Advances in mRNA Vaccines

During the last two decades, there has been a great interest in RNA-based technologies for the development of prophylactic and therapeutic vaccines. Preclinical and clinical trials have shown that mRNA vaccines provide a safe and durable immune response in animal and human models. In this review, we summarize the progress of current research on mRNA vaccines, which have the potential to be rapidly manufactured and become powerful tools against infectious diseases, and highlight the bright future of their design and applications.



Vaccination is the most successful medical approach to disease prevention and control. The successful development and use of vaccines has saved thousands of lives and vast amounts of money. In the future, vaccines have the potential to be used not only against infectious diseases but also for cancer as a prophylactic and treatment tool, and for the elimination of allergens (1-3). Before the 1980s, vaccines were developed for protection against disease-causing microorganisms. Empirically, inactivated vaccines were produced by heat or chemical treatment, and live attenuated vaccines were generally developed in animals, cell lines, or unfavorable growth conditions.

During vaccine development, the mechanisms involved in conferring immunity were unknown. However, the use of live attenuated or killed whole organism vaccines was highly successful in the control and eradication of a number of serious human infectious diseases, including smallpox, polio, measles, mumps, rubella and infectious diseases of animals, such as the classical ones. swine fever, rinderpest and equine infectious anemia. More recently, live attenuated vaccines (LAVs), based on subunits and peptides, have been developed thanks to advances in molecular biology theory and technologies.

The results obtained with LAV vaccination dramatically expanded our understanding of the mechanisms related to the immune response elicited by these vaccines. In the case of inactivated vaccines, antigen-specific antibodies contribute greatly to the prevention and control of infectious diseases initiated by microbes. In addition to specific humoral immune responses. LAVs elicit strong cellular immune responses, which are critical to eradicating many intracellular pathogens.

However, the failures that are sometimes caused by inactivated vaccines are attributed to mutation of the surface antigens of pathogens. Other concerns about LAV applications include the potential to cause disease in immunosuppressed individuals and the possibility of reversion to a virulent form due to back mutation, acquisition of compensatory mutations, or recombination with circulating transmissible wild-type strains (4, 5) . However, subunit and peptide vaccines are less effective in eliciting a robust CD8 + immune response, which is important for intracellular pathogens, including viruses and some bacteria (6, 7).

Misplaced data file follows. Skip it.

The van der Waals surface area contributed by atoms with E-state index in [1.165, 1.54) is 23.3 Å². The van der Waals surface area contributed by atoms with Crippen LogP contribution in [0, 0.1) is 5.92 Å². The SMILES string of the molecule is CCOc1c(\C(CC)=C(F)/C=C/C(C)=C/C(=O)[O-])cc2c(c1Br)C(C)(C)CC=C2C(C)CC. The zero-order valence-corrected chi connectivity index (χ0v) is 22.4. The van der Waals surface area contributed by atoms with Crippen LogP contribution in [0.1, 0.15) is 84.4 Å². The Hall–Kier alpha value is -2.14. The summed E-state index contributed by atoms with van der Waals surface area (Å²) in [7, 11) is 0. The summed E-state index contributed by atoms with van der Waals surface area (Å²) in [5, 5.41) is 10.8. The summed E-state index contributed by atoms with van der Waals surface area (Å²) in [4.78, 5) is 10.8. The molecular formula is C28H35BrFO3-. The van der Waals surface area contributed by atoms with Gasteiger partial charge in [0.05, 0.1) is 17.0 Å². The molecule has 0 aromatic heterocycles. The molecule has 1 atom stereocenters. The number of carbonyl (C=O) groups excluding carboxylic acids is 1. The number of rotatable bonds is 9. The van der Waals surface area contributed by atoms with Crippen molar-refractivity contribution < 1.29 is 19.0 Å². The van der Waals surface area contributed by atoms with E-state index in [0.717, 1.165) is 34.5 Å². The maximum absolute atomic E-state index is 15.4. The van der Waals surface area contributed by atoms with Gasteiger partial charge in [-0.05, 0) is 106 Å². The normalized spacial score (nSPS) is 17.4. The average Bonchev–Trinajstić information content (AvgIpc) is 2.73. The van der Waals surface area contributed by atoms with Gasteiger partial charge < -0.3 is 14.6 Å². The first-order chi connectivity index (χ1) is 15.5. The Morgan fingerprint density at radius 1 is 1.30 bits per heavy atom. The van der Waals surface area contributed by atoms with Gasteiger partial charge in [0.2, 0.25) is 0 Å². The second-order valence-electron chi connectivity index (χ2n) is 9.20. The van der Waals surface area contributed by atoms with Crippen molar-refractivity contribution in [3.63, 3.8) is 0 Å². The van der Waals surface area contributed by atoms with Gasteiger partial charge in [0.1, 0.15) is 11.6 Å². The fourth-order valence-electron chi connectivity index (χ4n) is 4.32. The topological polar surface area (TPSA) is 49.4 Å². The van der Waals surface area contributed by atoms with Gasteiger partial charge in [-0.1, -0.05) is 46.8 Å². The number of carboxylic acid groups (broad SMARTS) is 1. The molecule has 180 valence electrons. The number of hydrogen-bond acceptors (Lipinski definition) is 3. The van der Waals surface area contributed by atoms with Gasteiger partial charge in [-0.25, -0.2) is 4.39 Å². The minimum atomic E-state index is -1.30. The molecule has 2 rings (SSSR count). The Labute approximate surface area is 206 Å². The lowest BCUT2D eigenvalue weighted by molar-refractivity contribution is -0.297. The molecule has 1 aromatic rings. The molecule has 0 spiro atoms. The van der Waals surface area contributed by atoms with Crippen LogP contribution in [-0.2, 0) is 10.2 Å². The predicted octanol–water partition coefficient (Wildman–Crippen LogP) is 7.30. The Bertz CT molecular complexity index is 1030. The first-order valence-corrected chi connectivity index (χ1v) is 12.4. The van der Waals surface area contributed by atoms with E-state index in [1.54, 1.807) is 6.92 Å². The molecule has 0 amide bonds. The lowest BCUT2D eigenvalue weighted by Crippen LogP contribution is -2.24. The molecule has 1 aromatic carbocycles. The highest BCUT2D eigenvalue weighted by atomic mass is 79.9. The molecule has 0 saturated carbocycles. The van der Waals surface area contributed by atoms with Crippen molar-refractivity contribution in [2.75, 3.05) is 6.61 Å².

Vaccination with non-virally administered nucleic acid-based vaccines mimics infection or immunization with live microorganisms and stimulates a potent immune response of follicular T helper B cells and germinal center (8, 9). In addition, the manufacture of vaccines based on non-viral nucleic acids is safe and time-saving, without the growth of highly pathogenic organisms on a large scale and with less risk of contamination with live infectious reagents and the release of dangerous pathogens. In particular, for most emerging and re-emerging devastating infectious diseases, the main obstacle is obtaining a reserve on short notice (10). Non-virally delivered nucleic acid-based vaccines can bridge the gap between a disease epidemic and a desperately needed vaccine (10).

Non-viral nucleic acids are classified as DNA or RNA based on their 5-carbon sugar type. From administration to antigen expression, DNA vaccine and RNA vaccines are processed through different pathways. In the steps between immunization with a DNA template and expression of the target antigen, the DNA must pass the cytoplasmic membrane and the nuclear membrane, transcribe into mRNA and return to the cytoplasm and initiate translation (see Figure 1). Although promising and with demonstrated safety, good tolerability and immunogenicity, DNA vaccines were characterized by suboptimal potency in early clinical trials (11). Improved delivery technologies, such as electroporation, have increased the effectiveness of DNA vaccines in